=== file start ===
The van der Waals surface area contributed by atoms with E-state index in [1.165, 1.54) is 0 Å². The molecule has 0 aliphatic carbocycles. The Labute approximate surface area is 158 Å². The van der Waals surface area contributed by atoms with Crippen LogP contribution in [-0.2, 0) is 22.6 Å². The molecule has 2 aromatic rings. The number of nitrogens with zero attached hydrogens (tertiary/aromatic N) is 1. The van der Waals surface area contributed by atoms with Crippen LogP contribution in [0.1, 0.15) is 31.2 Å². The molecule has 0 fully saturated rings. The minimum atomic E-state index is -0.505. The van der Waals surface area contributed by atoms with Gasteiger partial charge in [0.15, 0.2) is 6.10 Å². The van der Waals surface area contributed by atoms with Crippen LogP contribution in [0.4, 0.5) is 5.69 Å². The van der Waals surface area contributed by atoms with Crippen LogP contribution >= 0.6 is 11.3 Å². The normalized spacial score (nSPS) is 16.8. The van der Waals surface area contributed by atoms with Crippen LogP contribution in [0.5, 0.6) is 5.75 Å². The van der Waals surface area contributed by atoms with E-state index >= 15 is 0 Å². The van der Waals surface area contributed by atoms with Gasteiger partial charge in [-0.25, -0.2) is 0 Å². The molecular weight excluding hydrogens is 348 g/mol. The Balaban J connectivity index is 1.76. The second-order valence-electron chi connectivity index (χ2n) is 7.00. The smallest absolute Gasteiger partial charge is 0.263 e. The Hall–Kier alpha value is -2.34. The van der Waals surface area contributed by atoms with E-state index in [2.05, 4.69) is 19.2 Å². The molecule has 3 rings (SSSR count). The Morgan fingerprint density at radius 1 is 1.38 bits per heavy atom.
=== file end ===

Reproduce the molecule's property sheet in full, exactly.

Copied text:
The van der Waals surface area contributed by atoms with E-state index in [1.165, 1.54) is 0 Å². The molecule has 0 aliphatic carbocycles. The Labute approximate surface area is 158 Å². The van der Waals surface area contributed by atoms with Crippen LogP contribution in [-0.2, 0) is 22.6 Å². The molecule has 2 aromatic rings. The number of nitrogens with zero attached hydrogens (tertiary/aromatic N) is 1. The van der Waals surface area contributed by atoms with Crippen LogP contribution in [0.1, 0.15) is 31.2 Å². The molecule has 0 fully saturated rings. The minimum atomic E-state index is -0.505. The van der Waals surface area contributed by atoms with Gasteiger partial charge in [0.15, 0.2) is 6.10 Å². The van der Waals surface area contributed by atoms with Crippen LogP contribution in [0.4, 0.5) is 5.69 Å². The van der Waals surface area contributed by atoms with Crippen LogP contribution >= 0.6 is 11.3 Å². The normalized spacial score (nSPS) is 16.8. The van der Waals surface area contributed by atoms with Crippen LogP contribution in [0.5, 0.6) is 5.75 Å². The van der Waals surface area contributed by atoms with E-state index >= 15 is 0 Å². The van der Waals surface area contributed by atoms with Gasteiger partial charge in [-0.25, -0.2) is 0 Å². The molecular weight excluding hydrogens is 348 g/mol. The Balaban J connectivity index is 1.76. The second-order valence-electron chi connectivity index (χ2n) is 7.00. The smallest absolute Gasteiger partial charge is 0.263 e. The Hall–Kier alpha value is -2.34. The van der Waals surface area contributed by atoms with E-state index in [2.05, 4.69) is 19.2 Å². The molecule has 3 rings (SSSR count). The Morgan fingerprint density at radius 1 is 1.38 bits per heavy atom.